Three days later, Trifonov made his Carnegie Hall debut in the same concerto with the same orchestra and conductor: James R. Oestreich of The New York Times was critical of the performance: "Mr. Trifonov's performance often seemed frenetic rather than magisterial. And he tended to offset extremely fast playing with extremely slow, more maundering than meditative: a manic-depressive approach that might be appropriate to Tchaikovsky's Pathétique Symphony but not to this vital concerto." However, Oestreich noted that in Trifonov's two encores, the Chopin Grande valse brillante in E-flat major (Op. 18) and Liszt's "La campanella", the pianist "showed greater sensitivity, taste and imagination".[27]

In November, Trifonov performed a sold-out recital at the Cleveland Institute of Music. Of that concert, Donald Rosenberg of The Plain Dealer wrote that Trifonov's playing was "virtuosic and sensitive, combining remarkable command of the keyboard with an abiding joy of music-making".[28]

2012–2015: Growing acclaim

Trifonov in Busko-Zdrój, July 2012

In 2012, some of Trifonov's debuts included appearances with the New York Philharmonic,[29] Chicago Symphony Orchestra,[30] Cleveland Orchestra,[31][32] and recitals in Wigmore Hall and Queen Elizabeth Hall in London,[33] Longy School of Music of Bard College in Boston,[34] the Musikverein in Vienna, and the Salle Pleyel in Paris.[35] Of his debut with the New York Philharmonic at David Geffen Hall (then named Avery Fisher Hall) in Prokofiev's Piano Concerto No. 3 (Op. 26) conducted by Alan Gilbert, Vivien Schweitzer of The New York Times wrote that Trifonov "offered far more than mere virtuosity", demonstrating "an elegant touch and witty grace in more light-hearted moments and poetic insight in more introspective passages".[29] Of his debut with the Cleveland Orchestra at its Blossom Festival in Chopin's Piano Concerto No. 1 conducted by James Gaffigan, The Plain Dealer noted that his performance "demonstrated exquisite finger control, a good ear for tonal shading and supreme contrapuntal clarity".[31] On the other hand, of his Wigmore Hall debut, Martin Kettle of The Guardian wrote that "there is a rawness in [Trifonov's] playing that is by turns intoxicating and frustrating", adding that "the battle for his artistic soul is still taking place".[33]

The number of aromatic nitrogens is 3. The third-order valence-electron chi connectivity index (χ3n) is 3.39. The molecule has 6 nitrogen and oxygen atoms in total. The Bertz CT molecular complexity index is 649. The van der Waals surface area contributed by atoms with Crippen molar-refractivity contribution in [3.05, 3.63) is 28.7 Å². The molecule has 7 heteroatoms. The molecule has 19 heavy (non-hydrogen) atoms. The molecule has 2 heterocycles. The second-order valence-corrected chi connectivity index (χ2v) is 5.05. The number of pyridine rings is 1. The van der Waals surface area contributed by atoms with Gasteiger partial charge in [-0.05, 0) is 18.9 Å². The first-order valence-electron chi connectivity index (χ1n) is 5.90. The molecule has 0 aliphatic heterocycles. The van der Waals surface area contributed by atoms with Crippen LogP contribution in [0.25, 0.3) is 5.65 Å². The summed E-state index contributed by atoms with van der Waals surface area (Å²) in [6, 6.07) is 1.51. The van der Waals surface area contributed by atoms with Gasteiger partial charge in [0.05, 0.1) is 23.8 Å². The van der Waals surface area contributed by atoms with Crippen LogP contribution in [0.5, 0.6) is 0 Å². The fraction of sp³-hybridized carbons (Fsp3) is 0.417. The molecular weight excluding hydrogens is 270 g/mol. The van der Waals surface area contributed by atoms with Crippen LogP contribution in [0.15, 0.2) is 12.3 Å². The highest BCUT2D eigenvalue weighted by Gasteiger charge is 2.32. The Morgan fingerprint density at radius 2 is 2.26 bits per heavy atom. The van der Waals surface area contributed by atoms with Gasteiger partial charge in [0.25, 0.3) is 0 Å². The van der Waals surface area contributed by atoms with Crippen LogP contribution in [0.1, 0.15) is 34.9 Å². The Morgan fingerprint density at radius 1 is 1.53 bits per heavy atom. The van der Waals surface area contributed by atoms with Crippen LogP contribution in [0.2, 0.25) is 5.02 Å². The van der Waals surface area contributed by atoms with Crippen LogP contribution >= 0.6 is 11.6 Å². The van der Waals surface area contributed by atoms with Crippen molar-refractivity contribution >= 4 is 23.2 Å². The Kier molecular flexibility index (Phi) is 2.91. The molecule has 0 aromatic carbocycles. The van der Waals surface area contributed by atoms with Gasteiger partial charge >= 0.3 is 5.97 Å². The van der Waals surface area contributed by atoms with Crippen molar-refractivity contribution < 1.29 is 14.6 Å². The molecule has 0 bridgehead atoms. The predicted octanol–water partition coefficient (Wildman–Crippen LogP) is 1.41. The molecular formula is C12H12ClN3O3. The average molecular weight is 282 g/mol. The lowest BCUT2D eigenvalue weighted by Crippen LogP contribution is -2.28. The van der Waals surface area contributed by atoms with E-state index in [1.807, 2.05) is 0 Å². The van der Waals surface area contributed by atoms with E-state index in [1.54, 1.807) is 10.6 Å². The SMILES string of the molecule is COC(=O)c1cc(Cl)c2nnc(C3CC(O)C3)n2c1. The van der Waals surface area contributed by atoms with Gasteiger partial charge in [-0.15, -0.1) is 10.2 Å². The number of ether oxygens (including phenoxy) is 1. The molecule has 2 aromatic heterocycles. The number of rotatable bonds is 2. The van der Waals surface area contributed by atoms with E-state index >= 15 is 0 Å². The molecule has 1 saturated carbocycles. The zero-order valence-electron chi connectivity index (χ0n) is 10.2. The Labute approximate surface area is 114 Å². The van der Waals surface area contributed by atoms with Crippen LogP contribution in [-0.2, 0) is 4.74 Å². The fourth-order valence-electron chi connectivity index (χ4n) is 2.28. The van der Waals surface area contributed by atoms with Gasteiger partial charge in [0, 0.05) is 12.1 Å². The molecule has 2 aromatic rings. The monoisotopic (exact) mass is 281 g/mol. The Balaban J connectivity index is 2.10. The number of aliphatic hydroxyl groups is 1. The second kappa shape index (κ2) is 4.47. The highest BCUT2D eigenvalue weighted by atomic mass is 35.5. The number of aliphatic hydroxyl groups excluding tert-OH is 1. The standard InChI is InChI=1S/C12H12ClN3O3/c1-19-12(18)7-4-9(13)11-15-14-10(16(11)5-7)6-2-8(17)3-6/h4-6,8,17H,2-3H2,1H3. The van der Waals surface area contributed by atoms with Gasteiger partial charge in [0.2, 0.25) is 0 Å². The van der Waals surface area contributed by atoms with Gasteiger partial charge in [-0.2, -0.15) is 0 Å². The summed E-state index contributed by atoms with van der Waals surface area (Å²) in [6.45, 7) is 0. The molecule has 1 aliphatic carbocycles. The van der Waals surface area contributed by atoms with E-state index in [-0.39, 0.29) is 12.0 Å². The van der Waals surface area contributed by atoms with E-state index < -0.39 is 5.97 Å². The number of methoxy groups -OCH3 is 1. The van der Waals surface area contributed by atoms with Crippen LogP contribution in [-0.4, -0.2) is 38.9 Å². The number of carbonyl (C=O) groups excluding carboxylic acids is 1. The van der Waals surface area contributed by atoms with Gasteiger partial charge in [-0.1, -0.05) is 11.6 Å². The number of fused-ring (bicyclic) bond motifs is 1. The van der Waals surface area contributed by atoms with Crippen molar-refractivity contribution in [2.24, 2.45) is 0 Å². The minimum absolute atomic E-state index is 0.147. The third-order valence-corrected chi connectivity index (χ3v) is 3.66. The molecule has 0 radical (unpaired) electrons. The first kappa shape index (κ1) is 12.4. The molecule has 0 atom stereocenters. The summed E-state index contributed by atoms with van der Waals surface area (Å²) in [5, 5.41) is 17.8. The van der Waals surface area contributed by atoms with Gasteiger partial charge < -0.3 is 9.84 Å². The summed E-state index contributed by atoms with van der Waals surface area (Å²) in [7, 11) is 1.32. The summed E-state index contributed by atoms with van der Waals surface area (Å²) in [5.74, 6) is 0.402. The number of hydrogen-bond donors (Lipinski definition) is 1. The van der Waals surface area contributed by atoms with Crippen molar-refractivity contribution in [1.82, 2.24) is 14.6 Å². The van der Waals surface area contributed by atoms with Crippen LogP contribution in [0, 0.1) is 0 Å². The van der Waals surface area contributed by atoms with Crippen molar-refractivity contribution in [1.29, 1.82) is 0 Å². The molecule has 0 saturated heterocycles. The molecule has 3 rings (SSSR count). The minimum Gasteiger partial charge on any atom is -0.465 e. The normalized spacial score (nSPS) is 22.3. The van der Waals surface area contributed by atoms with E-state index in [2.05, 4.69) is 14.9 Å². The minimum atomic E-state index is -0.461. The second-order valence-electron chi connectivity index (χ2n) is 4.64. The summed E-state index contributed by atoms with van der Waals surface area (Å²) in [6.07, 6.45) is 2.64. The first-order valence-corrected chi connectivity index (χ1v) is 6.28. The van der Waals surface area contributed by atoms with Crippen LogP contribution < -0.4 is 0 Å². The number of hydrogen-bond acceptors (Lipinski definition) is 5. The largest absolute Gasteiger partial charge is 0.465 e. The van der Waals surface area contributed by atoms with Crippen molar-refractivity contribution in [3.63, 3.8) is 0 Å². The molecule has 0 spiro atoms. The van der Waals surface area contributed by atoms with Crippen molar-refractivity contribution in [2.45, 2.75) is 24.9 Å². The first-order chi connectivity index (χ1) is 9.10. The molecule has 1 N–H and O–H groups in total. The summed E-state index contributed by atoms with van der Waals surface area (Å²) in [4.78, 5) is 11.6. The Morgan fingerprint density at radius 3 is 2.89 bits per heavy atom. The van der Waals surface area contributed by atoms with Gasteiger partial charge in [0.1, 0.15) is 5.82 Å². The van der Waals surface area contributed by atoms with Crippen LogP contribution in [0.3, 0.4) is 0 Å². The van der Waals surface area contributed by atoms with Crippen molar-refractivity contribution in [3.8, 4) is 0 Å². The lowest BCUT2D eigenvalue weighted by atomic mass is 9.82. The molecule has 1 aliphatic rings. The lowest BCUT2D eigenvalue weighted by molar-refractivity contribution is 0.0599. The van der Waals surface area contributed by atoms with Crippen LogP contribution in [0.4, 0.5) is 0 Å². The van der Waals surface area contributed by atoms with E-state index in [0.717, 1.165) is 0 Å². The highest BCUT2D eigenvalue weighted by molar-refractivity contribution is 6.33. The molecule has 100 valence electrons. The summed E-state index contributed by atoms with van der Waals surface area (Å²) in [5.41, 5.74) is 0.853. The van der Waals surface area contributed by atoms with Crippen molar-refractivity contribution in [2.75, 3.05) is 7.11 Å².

In February 2013, Trifonov made his recital debut at Carnegie Hall.[36] In a review of that concert, Vivien Schweitzer of The New York Times noted that Trifonov gave a "beautifully shaped, introspective and elegantly colored interpretation" of Alexander Scriabin's Piano Sonata No. 2 (Op. 19) and that his "soulful artistry and virtuoso chops were in full evidence" in Franz Liszt's Piano Sonata in B minor. However, of the Liszt Sonata, Schweitzer wrote that "overall his interpretation lacked an essential power and demonic fury", adding that "hardly surprising if at only 21 Mr. Trifonov is not yet at the height of his artistry; it will doubtless be even more rewarding to hear him play this work in a few years."[37] The concert was recorded by Deutsche Grammophon (DG) for an album release later in the year; it peaked at #18 in Billboard Top Classical Albums charts and was nominated for a Grammy Award.[38][39] Also in 2013 he was awarded the Franco Abbiati Prize for Best Instrumental Soloist by Italy's foremost music critics. Previous recipients of the prestigious award include such renowned keyboard artists as Maurizio Pollini, Arturo Benedetti Michelangeli, Sviatoslav Richter, Radu Lupu, and András Schiff.